Renewables scheme axe 'devastating for industry'
A decision to shut down the renewable heat incentive (RHI) scheme after it ran out of money is a "devastating blow" to Northern Ireland's energy sector, it's been claimed.
Enterprise Minister Jonathan Bell announced late on Friday that the scheme, which funds biomass projects to produce renewable energy, would close.
The industry estimates that around 2,000 jobs are at risk in the renewables sector as a result.
Michael Doran, Action Renewables managing director, said the decision would turn the renewables industry here "from boom to bust".
Mr Doran said: "The RHI had been a tremendous boost to the industry over the last 24 months.
"It upped turnover by around 600% and that will stop dead; it will go back to a level of installation well below the 2014 level.
"The closure of the RHI in Northern Ireland at such short notice is a devastating blow which is causing much distress in the industry. This applies particularly to installers who have already placed orders from manufacturers on the strength of their customers receiving the RHI.
"The cuts will inevitably lead to redundancies, substantial financial loss in the local economy and a halt in the uptake of renewable heat."
In September the minister announced he was withdrawing the Northern Ireland renewable obligation certificate (ROCs) to fund wind energy projects.
Mr Doran said that the end of ROCs, and of the RHI, meant "it is unclear what the future policy is for renewable energy in Northern Ireland".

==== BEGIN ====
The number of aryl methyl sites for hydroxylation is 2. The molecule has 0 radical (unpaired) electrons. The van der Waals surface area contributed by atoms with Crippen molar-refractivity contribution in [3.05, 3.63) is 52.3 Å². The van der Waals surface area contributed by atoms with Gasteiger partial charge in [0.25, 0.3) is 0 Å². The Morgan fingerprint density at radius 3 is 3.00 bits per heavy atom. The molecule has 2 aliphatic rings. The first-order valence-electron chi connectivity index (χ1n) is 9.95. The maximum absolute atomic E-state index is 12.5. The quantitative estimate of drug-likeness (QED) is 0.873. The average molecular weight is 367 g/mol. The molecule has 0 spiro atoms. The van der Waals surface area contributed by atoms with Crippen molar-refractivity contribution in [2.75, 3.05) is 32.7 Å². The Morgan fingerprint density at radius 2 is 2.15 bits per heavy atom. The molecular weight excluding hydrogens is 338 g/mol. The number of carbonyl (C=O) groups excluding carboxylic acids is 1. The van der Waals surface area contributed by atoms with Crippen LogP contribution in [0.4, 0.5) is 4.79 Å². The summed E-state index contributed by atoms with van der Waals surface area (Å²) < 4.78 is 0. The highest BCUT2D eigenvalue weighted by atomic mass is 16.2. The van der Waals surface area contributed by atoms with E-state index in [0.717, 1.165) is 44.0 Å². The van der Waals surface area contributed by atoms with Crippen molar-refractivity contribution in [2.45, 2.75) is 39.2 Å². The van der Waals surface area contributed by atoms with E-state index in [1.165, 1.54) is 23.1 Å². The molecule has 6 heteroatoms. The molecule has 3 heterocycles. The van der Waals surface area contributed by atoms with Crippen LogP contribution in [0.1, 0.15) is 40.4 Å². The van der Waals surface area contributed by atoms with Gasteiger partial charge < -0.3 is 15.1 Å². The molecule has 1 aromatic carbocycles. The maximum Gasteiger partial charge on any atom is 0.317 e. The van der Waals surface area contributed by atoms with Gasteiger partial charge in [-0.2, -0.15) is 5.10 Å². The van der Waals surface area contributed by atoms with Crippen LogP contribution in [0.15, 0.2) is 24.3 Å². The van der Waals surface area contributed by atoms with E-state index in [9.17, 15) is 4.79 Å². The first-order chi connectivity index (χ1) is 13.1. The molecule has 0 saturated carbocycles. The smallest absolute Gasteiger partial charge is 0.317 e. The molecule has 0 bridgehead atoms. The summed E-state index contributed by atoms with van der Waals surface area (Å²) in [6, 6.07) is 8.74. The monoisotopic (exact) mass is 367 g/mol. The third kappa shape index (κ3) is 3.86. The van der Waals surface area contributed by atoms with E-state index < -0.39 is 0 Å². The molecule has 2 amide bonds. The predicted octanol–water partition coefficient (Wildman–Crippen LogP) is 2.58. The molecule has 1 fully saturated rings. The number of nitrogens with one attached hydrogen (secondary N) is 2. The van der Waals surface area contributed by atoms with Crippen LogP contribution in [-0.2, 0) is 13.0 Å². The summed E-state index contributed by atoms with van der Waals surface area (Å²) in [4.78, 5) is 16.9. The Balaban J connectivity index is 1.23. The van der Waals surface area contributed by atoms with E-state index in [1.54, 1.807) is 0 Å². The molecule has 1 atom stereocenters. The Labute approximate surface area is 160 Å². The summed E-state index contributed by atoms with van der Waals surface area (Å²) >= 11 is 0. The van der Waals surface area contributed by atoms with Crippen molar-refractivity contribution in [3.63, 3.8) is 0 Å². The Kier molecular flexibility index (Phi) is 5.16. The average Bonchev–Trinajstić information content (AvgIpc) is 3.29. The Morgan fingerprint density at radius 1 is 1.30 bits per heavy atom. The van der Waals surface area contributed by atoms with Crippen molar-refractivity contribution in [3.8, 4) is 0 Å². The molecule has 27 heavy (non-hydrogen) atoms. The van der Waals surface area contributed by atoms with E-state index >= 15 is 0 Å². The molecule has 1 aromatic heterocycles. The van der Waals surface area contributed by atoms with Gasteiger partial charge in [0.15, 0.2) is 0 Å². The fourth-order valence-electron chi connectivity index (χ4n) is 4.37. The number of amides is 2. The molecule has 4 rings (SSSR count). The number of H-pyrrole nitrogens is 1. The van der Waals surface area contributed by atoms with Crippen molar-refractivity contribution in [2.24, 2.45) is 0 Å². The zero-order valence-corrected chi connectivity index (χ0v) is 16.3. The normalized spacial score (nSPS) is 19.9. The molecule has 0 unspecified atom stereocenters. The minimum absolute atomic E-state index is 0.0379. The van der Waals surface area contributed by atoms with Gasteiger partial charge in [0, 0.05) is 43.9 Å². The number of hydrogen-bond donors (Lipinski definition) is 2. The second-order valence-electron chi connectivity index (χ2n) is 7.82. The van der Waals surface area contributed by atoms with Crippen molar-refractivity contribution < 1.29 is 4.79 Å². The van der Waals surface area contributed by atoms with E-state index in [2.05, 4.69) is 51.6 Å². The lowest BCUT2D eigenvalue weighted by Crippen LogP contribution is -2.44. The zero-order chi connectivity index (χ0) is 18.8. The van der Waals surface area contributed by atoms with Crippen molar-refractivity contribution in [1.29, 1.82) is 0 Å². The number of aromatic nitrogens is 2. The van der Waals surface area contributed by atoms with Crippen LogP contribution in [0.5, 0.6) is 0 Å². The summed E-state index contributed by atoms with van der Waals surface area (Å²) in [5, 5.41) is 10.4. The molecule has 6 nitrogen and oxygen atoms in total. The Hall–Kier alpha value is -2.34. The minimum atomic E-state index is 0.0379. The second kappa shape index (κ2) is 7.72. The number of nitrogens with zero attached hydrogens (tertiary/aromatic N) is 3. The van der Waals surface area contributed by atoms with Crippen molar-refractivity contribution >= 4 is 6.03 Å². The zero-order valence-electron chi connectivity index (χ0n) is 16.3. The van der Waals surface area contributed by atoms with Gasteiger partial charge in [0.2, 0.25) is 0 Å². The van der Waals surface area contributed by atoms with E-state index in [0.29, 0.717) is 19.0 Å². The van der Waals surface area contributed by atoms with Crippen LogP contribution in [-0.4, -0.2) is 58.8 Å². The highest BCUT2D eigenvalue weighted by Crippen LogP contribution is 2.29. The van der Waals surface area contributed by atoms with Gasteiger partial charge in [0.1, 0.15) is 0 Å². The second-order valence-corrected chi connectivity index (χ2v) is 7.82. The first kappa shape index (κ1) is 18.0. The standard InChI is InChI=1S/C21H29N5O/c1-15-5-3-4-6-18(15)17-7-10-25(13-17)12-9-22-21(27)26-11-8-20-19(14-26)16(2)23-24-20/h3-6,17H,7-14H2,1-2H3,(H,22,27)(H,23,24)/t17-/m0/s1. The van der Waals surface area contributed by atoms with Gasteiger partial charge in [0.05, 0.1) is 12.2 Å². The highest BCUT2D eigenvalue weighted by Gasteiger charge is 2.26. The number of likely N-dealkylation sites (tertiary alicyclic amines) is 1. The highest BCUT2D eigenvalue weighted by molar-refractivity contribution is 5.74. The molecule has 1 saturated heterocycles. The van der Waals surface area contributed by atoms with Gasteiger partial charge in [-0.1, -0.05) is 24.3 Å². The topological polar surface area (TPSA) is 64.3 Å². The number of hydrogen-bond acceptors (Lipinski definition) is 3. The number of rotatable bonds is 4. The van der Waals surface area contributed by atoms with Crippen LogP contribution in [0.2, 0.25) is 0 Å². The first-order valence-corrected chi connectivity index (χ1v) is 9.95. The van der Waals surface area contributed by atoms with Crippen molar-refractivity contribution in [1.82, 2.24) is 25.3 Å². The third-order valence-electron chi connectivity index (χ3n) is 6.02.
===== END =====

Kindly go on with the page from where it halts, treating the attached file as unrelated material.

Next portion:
In a statement, the minister said the Executive was having to look for money in its budget for the next five years to fund existing installations.
"To prevent further overspend I must bring forward legislation to the Assembly to close both schemes to new applications," he said.
A DETI spokesman said: "Both RHI schemes have been very successful, particularly with the non-domestic scheme over the past 12 months and more so in the run-up to the scheme changes introduced in November 2015.
"Unfortunately the available budget for new applications has now been exhausted and both schemes must be closed as soon as possible, subject to clearance of legislation by the Assembly."
He said the Executive's renewable heat target of 4% by the end of 2015 had been exceeded, with around 6% of heat now coming from renewable technologies, and added: "Support for existing accredited RHI installations will continue for up to 20 years."
A lack of clarification over the announcement last Friday was causing frustration among those who say their businesses will be affected.
The Northern Ireland domestic renewable heat incentive was launched to encourage home-owners and business owners to switch to renewable heating systems and reduce carbon emissions.